AC -- I think your points are well made. Looking around my pals (international as well as you guys locally), one can also make the case for the flip side. In other words, one can instantly change habits to build wealth but managing needs takes a long time. We each tend to have skills more suited to the numerator or the denominator. Not many people dial down the denominator as tightly as you. The only one that comes close is V-dawg, and he is a big fan of yours.



With economic predictions, the only thing that I know for sure is that I don't know for sure. If you know what I mean.

That said, the places in the world where people like to work, should be fine in the long run. The US has a huge amount of intellectual capital, natural resources and (mostly) stable geography.

If the country, as a whole, unwinds in a liquidity sense then there is a lot of consumption that will be replaced with debt paydown. That is going to be a painful adjustment.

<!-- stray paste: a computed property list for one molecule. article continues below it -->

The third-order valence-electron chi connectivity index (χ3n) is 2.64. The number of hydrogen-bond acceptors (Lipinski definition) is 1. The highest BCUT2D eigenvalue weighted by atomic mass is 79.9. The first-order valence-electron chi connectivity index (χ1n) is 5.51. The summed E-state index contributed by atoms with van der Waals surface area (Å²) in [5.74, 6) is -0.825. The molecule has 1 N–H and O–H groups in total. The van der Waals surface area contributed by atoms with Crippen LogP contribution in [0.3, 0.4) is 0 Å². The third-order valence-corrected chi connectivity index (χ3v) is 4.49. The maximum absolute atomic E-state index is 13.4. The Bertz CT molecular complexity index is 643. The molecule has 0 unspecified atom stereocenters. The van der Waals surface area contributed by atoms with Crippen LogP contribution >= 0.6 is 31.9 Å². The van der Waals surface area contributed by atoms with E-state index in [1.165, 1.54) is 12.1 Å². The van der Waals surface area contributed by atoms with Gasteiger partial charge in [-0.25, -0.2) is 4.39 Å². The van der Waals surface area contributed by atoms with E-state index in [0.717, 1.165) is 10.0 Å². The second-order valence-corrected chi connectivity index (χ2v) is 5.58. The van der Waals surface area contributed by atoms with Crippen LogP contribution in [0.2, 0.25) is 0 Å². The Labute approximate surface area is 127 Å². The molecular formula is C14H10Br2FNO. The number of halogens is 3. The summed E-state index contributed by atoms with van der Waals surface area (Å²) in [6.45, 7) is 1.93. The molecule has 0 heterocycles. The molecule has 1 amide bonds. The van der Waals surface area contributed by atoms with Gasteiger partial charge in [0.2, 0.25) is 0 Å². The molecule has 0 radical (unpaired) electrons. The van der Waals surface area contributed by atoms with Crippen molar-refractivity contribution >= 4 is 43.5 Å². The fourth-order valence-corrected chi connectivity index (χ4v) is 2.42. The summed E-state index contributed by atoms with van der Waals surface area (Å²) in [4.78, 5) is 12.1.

One area where I don't have a clear view is whether we're looking at inflation, or deflation. The liquidity shock is deflationary but the high level of debt points to a potential inflationary push. Not sure how that will play out (not that there is much I can do about it).

Two things that I see:

US Marginal Consumption -- prices move at the margin, in terms of marginal consumption, the US is a big market in global terms. I see the impact more in terms of marginal consumption, than the world being tied to the US through currency denomination.

Room to maneuver -- the high level of government spending in the last, say, five years has left the country with a fairly narrow range of options. Not sure how many more $700B programs will be possible. The concern over whether the financial plan is the right way to spend the cash is a good one. I don't have the answer but we should all realize that it's probably the last $700B plan for a long time. The fact that some folks said that it is 'only the same as the Iraq war' really made me thing. $1,400B, combined, is a lot of money that could have been invested in health, education, infrastructure. The case for the return on investment hasn't been made so far.